I remember a friend relating a story many years ago about a man who was stopped by a policeman on Thanksgiving day for some kind of traffic violation. After some discussion the policeman asked the man if he had anything to be thankful for. The man answered in the affirmative. The policeman responded that the man had better be thankful that he wasn’t going to give him a traffic ticket. Being stopped by a policeman is not something that would ordinarily conjure up feelings of thanksgiving in your heart. But if you were guilty of some traffic violation, you surely would be thankful if the policeman let you go with just a warning.
We often get down in the mouth over something that we perceive to be a big negative. It could be most anything. To someone else it might not seem like that big of a deal, but to us it’s huge. We might let it get us down and keep us down for days or even weeks. It can taint our general outlook. We develop a negative mindset about everything. Nothing much looks very good.
Well, this Thursday is Thanksgiving Day. I’ve said many times that I like this holiday. Without any strange twist it simply encourages us to reflect upon those things for which we can be thankful. Just in case you’re groping around in some dark pit of despair, let me remind you of some things for which you can be thankful right now and maybe see your life in a different light.
If you have two feet and two legs and you’re not crippled, you can be thankful that you can walk. Think what someone who is paralyzed, or who has no legs, would give to be able to walk as you can. Even if you have trouble walking much at a time, walking as well as you can would be a blessing beyond words for them. It is also a blessing for you, one you may take for granted.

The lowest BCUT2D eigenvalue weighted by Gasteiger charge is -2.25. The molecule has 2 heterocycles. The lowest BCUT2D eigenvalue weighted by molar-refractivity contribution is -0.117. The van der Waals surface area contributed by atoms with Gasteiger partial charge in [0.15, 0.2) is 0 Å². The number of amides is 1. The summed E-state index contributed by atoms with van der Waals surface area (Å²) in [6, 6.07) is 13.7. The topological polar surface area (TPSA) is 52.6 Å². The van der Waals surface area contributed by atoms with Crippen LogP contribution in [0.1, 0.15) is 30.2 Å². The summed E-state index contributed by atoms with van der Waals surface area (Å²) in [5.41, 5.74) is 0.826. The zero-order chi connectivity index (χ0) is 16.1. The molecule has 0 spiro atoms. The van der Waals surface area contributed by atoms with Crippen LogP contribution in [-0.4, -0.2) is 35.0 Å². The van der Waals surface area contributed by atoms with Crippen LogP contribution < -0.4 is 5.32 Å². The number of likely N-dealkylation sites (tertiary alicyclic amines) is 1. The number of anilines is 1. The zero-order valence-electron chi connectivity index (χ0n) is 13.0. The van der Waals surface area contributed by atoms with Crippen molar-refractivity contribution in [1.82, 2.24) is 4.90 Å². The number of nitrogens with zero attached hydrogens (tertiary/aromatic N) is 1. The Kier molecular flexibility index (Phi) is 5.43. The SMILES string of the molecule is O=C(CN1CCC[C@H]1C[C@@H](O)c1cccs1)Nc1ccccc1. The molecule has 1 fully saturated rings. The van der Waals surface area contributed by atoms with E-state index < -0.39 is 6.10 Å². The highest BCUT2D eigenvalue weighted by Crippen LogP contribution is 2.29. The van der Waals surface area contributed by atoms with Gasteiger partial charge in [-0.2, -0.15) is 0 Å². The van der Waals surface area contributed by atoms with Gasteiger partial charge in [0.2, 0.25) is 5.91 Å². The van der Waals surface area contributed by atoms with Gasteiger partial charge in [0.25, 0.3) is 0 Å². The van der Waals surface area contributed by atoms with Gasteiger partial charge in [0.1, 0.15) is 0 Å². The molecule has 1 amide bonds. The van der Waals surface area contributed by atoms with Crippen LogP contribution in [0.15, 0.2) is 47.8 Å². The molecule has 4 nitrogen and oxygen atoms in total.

If you can see, how blessed you are! Brother Glynn Langston is a gospel preacher who has been blind virtually from birth. He literally travels the world spreading the gospel, particularly to the blind. Imagine how thrilled he would be if he could see the beauties of God’s natural creation. You might wear thick glasses, might not see well enough to drive at night, might even have to use a magnifying glass sometimes to read clearly. But, you can see! What a blessing!
After services today, will you enjoy a meal? You have food to eat, or the money to buy some. What a blessing that would be to thousands who are right now suffering through starvation. Will you go home this afternoon? You have a home to live in, however humble it might be. Think how refugees throughout much of the world must long for their homes. Think of all the others in this world who, through no fault of their own, are homeless right now.
We could think of a hundred other blessings that we take for granted. We have so much for which to be thankful. But more than anything we should be thankful that God loves us enough to have sent His Son to the cross to pay the price for the guilt of our sins, to give us the opportunity to be saved (Jn. 3:16; Rom. 5:8). No other blessing can compare with our salvation. The only way to properly express your thanks for this blessing is to put your Lord on in baptism for the remission of your sins (Gal. 3:27) and live the rest of your life for Him (Rev. 2:10).
This blessing is greater than all others. Have you accepted it? Are you thankful for it? Salvation is a blessing that can help you see yourself as being blessed, no matter what else life
Gary L. Hutchens